Words by Steph Cronin | Accredited Sports Dietitian | Competitive Swimmer | 5 minute read
Being a competitive athlete from a young age has been bittersweet. There was a lot of pressure and influences being a female who spent most of their time in swimwear. And looking back at the early years of my sporting career, I have some incredible memories…but I would be lying if I said there weren’t some pretty horrible memories also.
Throughout high school and University, I was training twice a day, every day. I learnt a great deal of discipline and time management waking up at 4.30am each day. I developed a very competitive drive but also learnt how to be humble; not only in sport but in life. I absolutely loved the feeling of being ridiculously fit and being known as the “sporty girl.” I had the opportunity to spend every day at the beach; rain, hail or shine and I loved it. A lot of my school and uni friends thought I was crazy for the amount of training I did, and there were countless times I was invited to social occasions that I had to decline because… “sorry I have training.” But I wouldn’t have changed a thing and I made some life-long friendships through sport that I will be forever grateful for.
I was very fortunate that I grew up in a very sporty, healthy family but prior to being a Sports Dietitian, it was safe to say I had little knowledge of what to eat, how much to eat and when to eat. I was training 14-16 times a week (yep sometimes more than twice a day), so I was bloody hungry! And looking back to my adolescent and early 20’s, my body shape changed countless times. Before puberty I was always very slim and quite tall. I was likely too thin, but it wasn’t a case of under-eating, that was just my genetics. I remember being told that I was a “string bean” but at that age I couldn’t care less what I looked like- I liked training and racing and I liked being able to eat more than most other girls. But when I went through puberty my body shape changed, especially when I hit 18 years of age and learnt how to party. I was very much aware of what I looked like and that I was no longer the skinny-minny I was a couple of years ago (we all own a mirror don’t we?) I used to listen to the boys, the coaches and even other girls say to each other “have you seen how much weight THAT girl has put on this season?!” And there wasn’t a doubt in my mind that it was also being said about me.
Growing up with brothers, I had pretty thick skin so I dealt with negative comments quite well. But that’s not to say the comments were appropriate. I still distinctly remember a comment made by one of my coaches after coming back from offseason: “wow Steph, you’ve put on so much weight this offseason, that for the first time you have a chubby face.” Don’t get me wrong, I had great coaches and I appreciate everything they did for me. But being a young girl running around in togs, it was pretty heart wrenching to hear that. Especially because I was well aware of the weight I had put on (and it was only about 5kg above my race weight).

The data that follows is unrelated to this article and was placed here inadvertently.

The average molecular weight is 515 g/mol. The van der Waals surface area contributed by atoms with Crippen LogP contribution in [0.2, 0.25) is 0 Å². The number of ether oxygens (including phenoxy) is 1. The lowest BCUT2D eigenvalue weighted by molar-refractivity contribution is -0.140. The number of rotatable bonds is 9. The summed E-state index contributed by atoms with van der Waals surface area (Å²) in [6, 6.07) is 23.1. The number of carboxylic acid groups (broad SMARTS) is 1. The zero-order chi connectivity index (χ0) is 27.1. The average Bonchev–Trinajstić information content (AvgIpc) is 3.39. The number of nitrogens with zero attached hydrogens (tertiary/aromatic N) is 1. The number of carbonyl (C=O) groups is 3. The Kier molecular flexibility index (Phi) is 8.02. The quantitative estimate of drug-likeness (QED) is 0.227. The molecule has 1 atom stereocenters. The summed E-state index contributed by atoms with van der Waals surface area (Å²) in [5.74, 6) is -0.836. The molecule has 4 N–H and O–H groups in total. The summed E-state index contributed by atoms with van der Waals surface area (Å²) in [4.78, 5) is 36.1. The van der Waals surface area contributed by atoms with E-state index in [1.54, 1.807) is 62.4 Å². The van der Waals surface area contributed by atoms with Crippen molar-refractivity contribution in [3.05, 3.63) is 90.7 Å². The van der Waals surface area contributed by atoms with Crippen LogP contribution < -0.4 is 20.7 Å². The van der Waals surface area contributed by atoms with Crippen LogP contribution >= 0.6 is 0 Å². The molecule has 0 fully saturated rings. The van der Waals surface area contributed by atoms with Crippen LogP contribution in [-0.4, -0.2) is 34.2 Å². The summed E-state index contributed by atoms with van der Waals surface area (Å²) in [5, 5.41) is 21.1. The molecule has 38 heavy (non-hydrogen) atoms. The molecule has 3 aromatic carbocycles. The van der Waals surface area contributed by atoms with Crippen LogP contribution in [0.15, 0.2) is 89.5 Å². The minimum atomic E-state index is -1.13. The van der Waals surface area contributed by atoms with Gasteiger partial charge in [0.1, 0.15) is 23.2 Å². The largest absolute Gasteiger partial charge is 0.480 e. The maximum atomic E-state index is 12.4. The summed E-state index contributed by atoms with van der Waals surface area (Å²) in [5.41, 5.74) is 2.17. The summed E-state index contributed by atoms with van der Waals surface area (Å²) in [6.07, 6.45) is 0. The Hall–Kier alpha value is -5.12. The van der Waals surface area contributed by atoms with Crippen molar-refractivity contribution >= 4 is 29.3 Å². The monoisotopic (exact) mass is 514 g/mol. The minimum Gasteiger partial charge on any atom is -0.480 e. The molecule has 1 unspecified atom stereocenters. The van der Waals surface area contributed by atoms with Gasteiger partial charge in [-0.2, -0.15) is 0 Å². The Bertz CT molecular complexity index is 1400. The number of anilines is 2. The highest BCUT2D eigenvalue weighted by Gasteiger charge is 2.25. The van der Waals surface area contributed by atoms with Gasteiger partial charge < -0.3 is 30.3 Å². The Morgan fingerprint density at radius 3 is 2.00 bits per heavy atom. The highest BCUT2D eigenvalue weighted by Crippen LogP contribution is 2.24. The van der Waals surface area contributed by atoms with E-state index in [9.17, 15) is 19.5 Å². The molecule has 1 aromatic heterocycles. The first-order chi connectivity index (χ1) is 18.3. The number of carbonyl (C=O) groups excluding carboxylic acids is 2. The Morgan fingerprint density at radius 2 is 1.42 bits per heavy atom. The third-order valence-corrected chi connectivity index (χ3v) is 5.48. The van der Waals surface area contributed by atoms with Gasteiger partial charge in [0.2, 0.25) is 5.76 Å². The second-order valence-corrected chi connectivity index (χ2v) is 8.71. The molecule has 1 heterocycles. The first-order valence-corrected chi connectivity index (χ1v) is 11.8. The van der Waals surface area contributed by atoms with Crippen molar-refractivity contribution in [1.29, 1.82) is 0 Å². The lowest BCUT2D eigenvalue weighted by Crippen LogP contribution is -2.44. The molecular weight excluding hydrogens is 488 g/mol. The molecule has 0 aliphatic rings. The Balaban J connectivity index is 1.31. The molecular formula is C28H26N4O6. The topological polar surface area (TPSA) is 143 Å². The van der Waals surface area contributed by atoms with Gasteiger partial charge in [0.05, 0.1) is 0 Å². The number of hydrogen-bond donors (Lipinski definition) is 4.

On the other end of the scale, there were definitely times after going through puberty that I was too thin because I was under-fuelling. But I received comments like “you look so skinny” so it made me feel good and I continued to under-fuel. I wasn’t strong, I wasn’t fit, I wasn’t training well, I definitely wasn’t racing well and to be honest I wasn’t even happy. I was just “skinny.” But I received compliments.
Then there were times in my career that I had a great figure and was confident running around the beach in togs- these were the times I was eating good quality nutrition and a heap of it. But it was the times I looked “fat” whilst running along the beach in togs that were difficult because I knew I needed to slim down, but I honestly didn’t know what I was doing wrong. And to be fair, it wasn’t necessarily the pressure from my coaches or peers that really affected me; it was the pressure I put on myself. I wanted to look good but I also wanted to be fit and I wanted to win. It took me many years and many training seasons to figure out how to get my nutrition right. And the seasons that I focused on fuelling and recovering well, were the seasons I raced well and looked fit.
In hindsight, I wish I had the support of a Sports Dietitian, not so that I looked “good” but so that I knew that I was fuelling my body properly (the fit looking body would have come along with that regardless!)
Both male and female athletes who are in swimwear (and training attire in general) are very vulnerable to what people think or say about their image. There is also so much added pressure from social media nowadays. So, if there is any advice I can give to coaches (and athletes) it would be to bite your tongue with the negative comments about any young athletes’ weight and if you are concerned about weight loss or weight gain, recommend they see a Sports Dietitian. Let the coach do the coaching and let the Sports Dietitian provide the nutrition education and body composition manipulation. You will develop an amazing athlete, who is not only strong and fit but confident.
Lead pic: Hanna-Maria Seppälä, Olympic freestyle swimmer, Finland